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CHAPTER 20. STEERFORTH'S HOME (continued)
'As you are in no hurry, then,' said Steerforth, 'come home with me to Highgate, and stay a day or two. You will be pleased with my mother - she is a little vain and prosy about me, but that you can forgive her - and she will be pleased with you.'
'I should like to be as sure of that, as you are kind enough to say you are,' I answered, smiling.
'Oh!' said Steerforth, 'everyone who likes me, has a claim on her that is sure to be acknowledged.'
'Then I think I shall be a favourite,' said I.
'Good!' said Steerforth. 'Come and prove it. We will go and see the lions for an hour or two - it's something to have a fresh fellow like you to show them to, Copperfield - and then we'll journey out to Highgate by the coach.'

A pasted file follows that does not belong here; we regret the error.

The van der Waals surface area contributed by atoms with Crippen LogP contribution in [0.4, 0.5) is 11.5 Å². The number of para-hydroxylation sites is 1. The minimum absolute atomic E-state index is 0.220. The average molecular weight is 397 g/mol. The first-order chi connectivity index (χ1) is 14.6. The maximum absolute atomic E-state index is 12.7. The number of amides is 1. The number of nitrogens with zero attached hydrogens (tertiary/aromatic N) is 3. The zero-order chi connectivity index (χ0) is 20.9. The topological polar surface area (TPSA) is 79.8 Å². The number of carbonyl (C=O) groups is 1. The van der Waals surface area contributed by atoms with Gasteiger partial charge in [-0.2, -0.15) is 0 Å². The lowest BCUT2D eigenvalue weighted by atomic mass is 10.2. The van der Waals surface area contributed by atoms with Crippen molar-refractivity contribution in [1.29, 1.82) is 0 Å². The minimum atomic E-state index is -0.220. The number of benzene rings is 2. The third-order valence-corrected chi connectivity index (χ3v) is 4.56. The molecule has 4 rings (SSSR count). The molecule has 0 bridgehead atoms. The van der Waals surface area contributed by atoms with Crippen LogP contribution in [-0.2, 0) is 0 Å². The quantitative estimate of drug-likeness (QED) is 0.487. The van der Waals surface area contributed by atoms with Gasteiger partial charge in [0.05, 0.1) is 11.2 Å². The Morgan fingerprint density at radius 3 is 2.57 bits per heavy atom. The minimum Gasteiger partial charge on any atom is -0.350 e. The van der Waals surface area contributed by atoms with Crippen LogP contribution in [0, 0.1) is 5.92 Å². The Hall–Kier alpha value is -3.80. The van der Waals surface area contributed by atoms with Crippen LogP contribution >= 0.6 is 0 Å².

I could hardly believe but that I was in a dream, and that I should wake presently in number forty-four, to the solitary box in the coffee-room and the familiar waiter again. After I had written to my aunt and told her of my fortunate meeting with my admired old schoolfellow, and my acceptance of his invitation, we went out in a hackney-chariot, and saw a Panorama and some other sights, and took a walk through the Museum, where I could not help observing how much Steerforth knew, on an infinite variety of subjects, and of how little account he seemed to make his knowledge.
'You'll take a high degree at college, Steerforth,' said I, 'if you have not done so already; and they will have good reason to be proud of you.'
'I take a degree!' cried Steerforth. 'Not I! my dear Daisy - will you mind my calling you Daisy?'
'Not at all!' said I.
'That's a good fellow! My dear Daisy,' said Steerforth, laughing. 'I have not the least desire or intention to distinguish myself in that way. I have done quite sufficient for my purpose. I find that I am heavy company enough for myself as I am.'
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